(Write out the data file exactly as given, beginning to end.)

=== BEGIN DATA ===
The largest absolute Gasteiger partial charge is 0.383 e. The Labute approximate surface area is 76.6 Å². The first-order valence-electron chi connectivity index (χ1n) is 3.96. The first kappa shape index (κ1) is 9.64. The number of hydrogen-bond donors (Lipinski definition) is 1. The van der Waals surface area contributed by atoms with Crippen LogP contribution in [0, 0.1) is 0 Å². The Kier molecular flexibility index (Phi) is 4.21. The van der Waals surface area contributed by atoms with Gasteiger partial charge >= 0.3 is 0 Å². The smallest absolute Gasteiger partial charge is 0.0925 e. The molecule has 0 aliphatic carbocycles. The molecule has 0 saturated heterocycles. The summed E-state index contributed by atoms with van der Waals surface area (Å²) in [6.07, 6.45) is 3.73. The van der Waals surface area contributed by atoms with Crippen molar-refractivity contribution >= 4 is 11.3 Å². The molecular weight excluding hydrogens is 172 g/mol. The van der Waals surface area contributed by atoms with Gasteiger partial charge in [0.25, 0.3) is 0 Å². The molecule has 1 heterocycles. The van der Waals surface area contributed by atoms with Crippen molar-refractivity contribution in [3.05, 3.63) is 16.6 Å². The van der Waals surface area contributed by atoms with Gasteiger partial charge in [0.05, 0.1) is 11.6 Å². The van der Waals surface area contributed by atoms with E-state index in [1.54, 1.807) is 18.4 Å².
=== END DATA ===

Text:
The largest absolute Gasteiger partial charge is 0.383 e. The Labute approximate surface area is 76.6 Å². The first-order valence-electron chi connectivity index (χ1n) is 3.96. The first kappa shape index (κ1) is 9.64. The number of hydrogen-bond donors (Lipinski definition) is 1. The van der Waals surface area contributed by atoms with Crippen LogP contribution in [0, 0.1) is 0 Å². The Kier molecular flexibility index (Phi) is 4.21. The van der Waals surface area contributed by atoms with Gasteiger partial charge >= 0.3 is 0 Å². The smallest absolute Gasteiger partial charge is 0.0925 e. The molecule has 0 aliphatic carbocycles. The molecule has 0 saturated heterocycles. The summed E-state index contributed by atoms with van der Waals surface area (Å²) in [6.07, 6.45) is 3.73. The van der Waals surface area contributed by atoms with Crippen molar-refractivity contribution >= 4 is 11.3 Å². The molecular weight excluding hydrogens is 172 g/mol. The van der Waals surface area contributed by atoms with Gasteiger partial charge in [0.25, 0.3) is 0 Å². The molecule has 1 heterocycles. The van der Waals surface area contributed by atoms with Crippen molar-refractivity contribution in [3.05, 3.63) is 16.6 Å². The van der Waals surface area contributed by atoms with Gasteiger partial charge in [0.05, 0.1) is 11.6 Å². The van der Waals surface area contributed by atoms with E-state index in [1.54, 1.807) is 18.4 Å².